Tuesday, July 30, 2013

The Origin and Meaning of Fuck


Well. In our fortnight of dirty words blogs my wonderful co-bloggers have covered a variety of words and phrases. I hope you’ve been following along. Because today I am going to talk about the origin ad use of the word “fuck.”
It is perhaps one of the most interesting words in the English language today. Of all the English words beginning with f, fuck is the single one referred to as the "f-word". It's the one magical word. Just by it's sound it can describe pain, pleasure, hate and love.
Fuck, as with most of the other words in English, has arrived from Germany. Fuck from German's "fliechen" which mean to strike. In English it folds into many categories. For instance as a transitional verb, "John fucked Shirley". As an intransitive verb, "Shirley fucks".
It's meaning isn’t even always sexual. In modern usage, fuck and its derivatives (such as fucker and fucking) can be used in the position of a noun, a verb, an adjective or an adverb. There are many common phrases which make use of the word, as well as a number of compounds incorporating it, such as motherfucker and fuckwit.
It is frequently used as an adjective such as John's doing all the fucking work. Or as part of an adverb—"Shirley talks too fucking much" or an adverb enhancing an adjective; Shirley is fucking beautiful.  (Shirley obviously gets around!) It can be used as a noun, "I don't give a fuck". Or part of a word, "abso-fucking-lutely" or "in-fucking-credible". Or as almost every word in a sentence: "fuck the fucking fuckers!". (My personal preference!) As you can see, there aren't many words with the versatility such as the word fuck.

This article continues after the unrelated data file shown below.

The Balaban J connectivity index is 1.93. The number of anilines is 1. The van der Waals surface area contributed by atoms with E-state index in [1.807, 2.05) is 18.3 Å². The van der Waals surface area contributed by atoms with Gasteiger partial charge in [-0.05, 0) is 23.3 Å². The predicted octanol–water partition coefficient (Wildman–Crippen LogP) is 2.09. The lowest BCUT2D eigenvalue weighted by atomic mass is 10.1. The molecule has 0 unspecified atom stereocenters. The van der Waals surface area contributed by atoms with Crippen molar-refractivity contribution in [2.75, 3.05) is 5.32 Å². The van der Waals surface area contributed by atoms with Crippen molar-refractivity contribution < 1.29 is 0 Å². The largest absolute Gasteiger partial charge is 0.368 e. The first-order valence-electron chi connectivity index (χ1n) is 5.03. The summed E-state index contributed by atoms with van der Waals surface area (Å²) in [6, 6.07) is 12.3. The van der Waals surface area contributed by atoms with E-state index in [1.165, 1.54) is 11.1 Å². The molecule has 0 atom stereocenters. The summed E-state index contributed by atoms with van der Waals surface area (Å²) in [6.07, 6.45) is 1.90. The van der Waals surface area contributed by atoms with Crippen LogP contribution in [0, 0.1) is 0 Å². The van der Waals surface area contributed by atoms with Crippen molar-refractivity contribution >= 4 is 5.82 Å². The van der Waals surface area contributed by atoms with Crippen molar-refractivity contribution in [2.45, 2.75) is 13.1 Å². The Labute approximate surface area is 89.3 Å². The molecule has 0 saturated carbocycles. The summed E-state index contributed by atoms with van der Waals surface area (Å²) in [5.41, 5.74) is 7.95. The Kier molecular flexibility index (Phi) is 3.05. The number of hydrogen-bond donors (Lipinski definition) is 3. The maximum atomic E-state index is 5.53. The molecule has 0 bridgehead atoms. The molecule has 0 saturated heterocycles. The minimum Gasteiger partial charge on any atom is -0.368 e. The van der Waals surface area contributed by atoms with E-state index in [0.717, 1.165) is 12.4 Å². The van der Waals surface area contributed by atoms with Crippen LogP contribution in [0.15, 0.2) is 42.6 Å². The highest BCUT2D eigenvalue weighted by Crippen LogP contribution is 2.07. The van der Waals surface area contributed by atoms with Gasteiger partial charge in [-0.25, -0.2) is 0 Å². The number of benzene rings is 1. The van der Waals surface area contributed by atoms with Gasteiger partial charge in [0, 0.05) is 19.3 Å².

So where did it come from, this flexible, adaptable word? There are lots of theories.
In ancient England a person could not have sex without the consent of the King (unless you were in the Royal Family). When anyone wanted to have a baby, they got consent of the King who gave them a placard. They hung it on their door while they were having sex. The placard had F.*.*.*. (Fornication Under Consent of the King) on it. Or so history relates.
Fuck did not appear in any widely consulted dictionary of the English language from 1795 to 1965. Its first appearance in the Oxford English Dictionary (along with the word cunt) was in 1972.
The word's use is considered obscene in social contexts, but may be common in informal and familiar situations. It is unclear whether the word has always been considered vulgar, and if not, when it first came to be used to describe (often in an extremely angry, hostile or belligerent manner) unpleasant circumstances or people in an intentionally offensive way, such as in the term motherfucker, one of its more common usages in some parts of the English-speaking world.